When the adults gave the middle-schoolers charge of the cafeteria, they took care to leave a recipe.
Is it any wonder that following directions was too much for the chefs?
This year's food fight at the State Capitol continued down to adjournment Thursday, with the perfectly obvious recipe for tax reform not having been followed.
Instead, the Legislature will reconvene in an inevitable special session on tax reform sometime later in the year, with the same recipe available to them.
The recipe was the recommendation of task forces of experts, who told the legislators to make a series of changes that would make Louisiana's "broken" tax system look more like that of a normal state.
To do that would involve, broadly speaking, raising income taxes and lowering the onerous "emergency" sales tax passed last year to balance the budget. More changes for sales tax administration would allow Louisiana's system to look more like that of a normal state, and be friendlier to businesses.
If anything, Louisiana emerges from this session worse off on the tax front, still with the nation's highest average sales tax, and new complexities of various sorts larded in to the law books at the behest of various special interests. And more than $1 billion in "temporary" taxes expire next year, the "fiscal cliff" we've heard so much of.
The motto of the cafeteria ringleaders: Jump over no cliff before its time.
It's not all on the legislative geniuses, though. Like a seventh-grader who enjoys surprises, Gov. John Bel Edwards, threw in a brand-new "commercial activities tax" that turned out to be a dead CAT on the menu.
The CAT died in the state House, where the "Lord of the Flies" mentality of members is most pronounced.
There is much more adult supervision in the Senate, where President John Alario of Westwego held the body together, mostly. Whether he would have been able to keep senators to the recipe is not known, because the tax bills by law had to start in the House, where everything this year seems to have been half-baked. The basic duty of passing a budget was beyond the House.
Another dramatic failure was the unwillingness of House members to countenance a desperately needed increase in the gasoline tax, unchanged for 28 years. Just about every road in Louisiana shows the consequences of this neglect.
However, the increase bill championed by Rep. Steve Carter, R-Baton Rouge, found a narrow majority on Ways and Means. That's encouraging because it suggests that if Edwards and an energized business community can agree on tax plans, there is the possibility of a hearing beyond the Committee of No chaired by Rep. Neil Abramson, D-New Orleans, even if it is dominated by anti-government ideologues.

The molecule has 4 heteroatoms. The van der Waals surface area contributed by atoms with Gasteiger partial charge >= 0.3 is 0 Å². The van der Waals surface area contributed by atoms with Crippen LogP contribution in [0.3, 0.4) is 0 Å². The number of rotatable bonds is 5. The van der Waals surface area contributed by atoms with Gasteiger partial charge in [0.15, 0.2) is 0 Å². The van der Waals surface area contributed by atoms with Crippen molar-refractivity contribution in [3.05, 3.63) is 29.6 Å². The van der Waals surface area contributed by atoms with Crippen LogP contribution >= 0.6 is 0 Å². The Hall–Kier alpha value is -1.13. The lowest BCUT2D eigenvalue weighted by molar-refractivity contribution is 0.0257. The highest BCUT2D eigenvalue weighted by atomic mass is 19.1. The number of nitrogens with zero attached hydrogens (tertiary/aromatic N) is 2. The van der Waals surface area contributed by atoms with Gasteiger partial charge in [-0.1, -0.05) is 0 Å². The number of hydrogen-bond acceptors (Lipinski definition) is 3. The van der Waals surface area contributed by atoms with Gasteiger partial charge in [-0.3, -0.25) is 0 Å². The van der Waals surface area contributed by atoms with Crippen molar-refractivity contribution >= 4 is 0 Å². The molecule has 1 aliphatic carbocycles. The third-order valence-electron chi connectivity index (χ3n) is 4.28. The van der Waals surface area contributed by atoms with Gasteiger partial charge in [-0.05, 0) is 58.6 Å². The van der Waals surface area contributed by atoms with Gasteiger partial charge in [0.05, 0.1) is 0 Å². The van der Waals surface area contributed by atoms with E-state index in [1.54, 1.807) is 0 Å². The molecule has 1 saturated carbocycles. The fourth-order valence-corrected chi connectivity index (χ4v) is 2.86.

That Ways and Means let any tax bills out at all might have been surprising, but the label of "do-nothing" Legislature had been hung on the session by Jim Beam of the Lake Charles American Press, dean of the State Capitol correspondents. Beam called it the most do-nothing session he's seen, and he goes back to 1968. Thus, a handful of tax bills were allowed out of committee, to die later in the process, although few of them followed the recipe from the study panels earlier in the year.
As a Democrat in the cross-hairs of the GOP leadership, Edwards can decide that the mess in the cafeteria is just too much to clean up and stumble along with a decision to renew the sales tax. Even that is dicey, as it takes the same two-thirds "tax increase" vote as real reform bills. Still, some conservatives believe a sales tax fairer, because "everybody pays." This is a legacy of the old racist notion that black folks pay sales taxes but don't have property like the whites do. It was economic insanity even in the old days, more so now, but a do-nothing Legislature this year is implicitly voting for keeping the sales tax as it is.
Is it a good sign that Ways and Means let out a few tax bills? If so, another positive sign is that Democrats on the Senate side refused to back flawed House-passed versions of "reform" bills. The measures would have eliminated some deductions from personal and corporate income taxes, but would not have generated money for the general fund, to end the onerous sales tax. Rather, the money would have been used to cut tax rates within the income-tax silo, by setting a flat income tax rate, another hobby horse of conservatives.
That the Senate balked at those bills shows that at least some members aren't interested in deviating from the recipe. There may be hope for a menu of options later in the year, once the hard feelings from the spring food fight wear off.